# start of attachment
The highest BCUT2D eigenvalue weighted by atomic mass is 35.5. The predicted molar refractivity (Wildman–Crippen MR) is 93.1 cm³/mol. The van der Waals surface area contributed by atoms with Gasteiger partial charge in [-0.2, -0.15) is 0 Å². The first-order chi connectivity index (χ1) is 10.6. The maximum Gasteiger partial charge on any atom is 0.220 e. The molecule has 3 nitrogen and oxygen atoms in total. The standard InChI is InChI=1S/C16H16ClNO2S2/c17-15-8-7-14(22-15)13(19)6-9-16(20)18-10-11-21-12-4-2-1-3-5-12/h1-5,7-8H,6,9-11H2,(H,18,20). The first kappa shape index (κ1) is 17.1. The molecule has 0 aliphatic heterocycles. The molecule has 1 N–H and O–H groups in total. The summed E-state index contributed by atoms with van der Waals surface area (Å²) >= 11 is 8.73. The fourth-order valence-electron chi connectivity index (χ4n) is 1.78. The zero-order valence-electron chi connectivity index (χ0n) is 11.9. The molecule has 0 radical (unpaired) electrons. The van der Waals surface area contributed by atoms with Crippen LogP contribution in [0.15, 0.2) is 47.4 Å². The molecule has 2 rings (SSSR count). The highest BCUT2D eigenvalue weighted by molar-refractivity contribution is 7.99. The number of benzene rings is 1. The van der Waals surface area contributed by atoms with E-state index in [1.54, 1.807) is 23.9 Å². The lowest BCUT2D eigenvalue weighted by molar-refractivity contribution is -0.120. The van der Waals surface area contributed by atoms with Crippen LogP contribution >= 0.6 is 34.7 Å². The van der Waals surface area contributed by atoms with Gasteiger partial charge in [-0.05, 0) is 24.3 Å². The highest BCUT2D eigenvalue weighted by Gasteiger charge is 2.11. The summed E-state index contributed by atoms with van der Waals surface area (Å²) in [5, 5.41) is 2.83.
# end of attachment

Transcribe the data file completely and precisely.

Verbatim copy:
The highest BCUT2D eigenvalue weighted by atomic mass is 35.5. The predicted molar refractivity (Wildman–Crippen MR) is 93.1 cm³/mol. The van der Waals surface area contributed by atoms with Gasteiger partial charge in [-0.2, -0.15) is 0 Å². The first-order chi connectivity index (χ1) is 10.6. The maximum Gasteiger partial charge on any atom is 0.220 e. The molecule has 3 nitrogen and oxygen atoms in total. The standard InChI is InChI=1S/C16H16ClNO2S2/c17-15-8-7-14(22-15)13(19)6-9-16(20)18-10-11-21-12-4-2-1-3-5-12/h1-5,7-8H,6,9-11H2,(H,18,20). The first kappa shape index (κ1) is 17.1. The molecule has 0 aliphatic heterocycles. The molecule has 1 N–H and O–H groups in total. The summed E-state index contributed by atoms with van der Waals surface area (Å²) >= 11 is 8.73. The fourth-order valence-electron chi connectivity index (χ4n) is 1.78. The zero-order valence-electron chi connectivity index (χ0n) is 11.9. The molecule has 0 radical (unpaired) electrons. The van der Waals surface area contributed by atoms with Crippen LogP contribution in [0.15, 0.2) is 47.4 Å². The molecule has 2 rings (SSSR count). The highest BCUT2D eigenvalue weighted by molar-refractivity contribution is 7.99. The number of benzene rings is 1. The van der Waals surface area contributed by atoms with E-state index in [1.54, 1.807) is 23.9 Å². The lowest BCUT2D eigenvalue weighted by molar-refractivity contribution is -0.120. The van der Waals surface area contributed by atoms with Crippen LogP contribution >= 0.6 is 34.7 Å². The van der Waals surface area contributed by atoms with Gasteiger partial charge in [-0.05, 0) is 24.3 Å². The highest BCUT2D eigenvalue weighted by Gasteiger charge is 2.11. The summed E-state index contributed by atoms with van der Waals surface area (Å²) in [5, 5.41) is 2.83.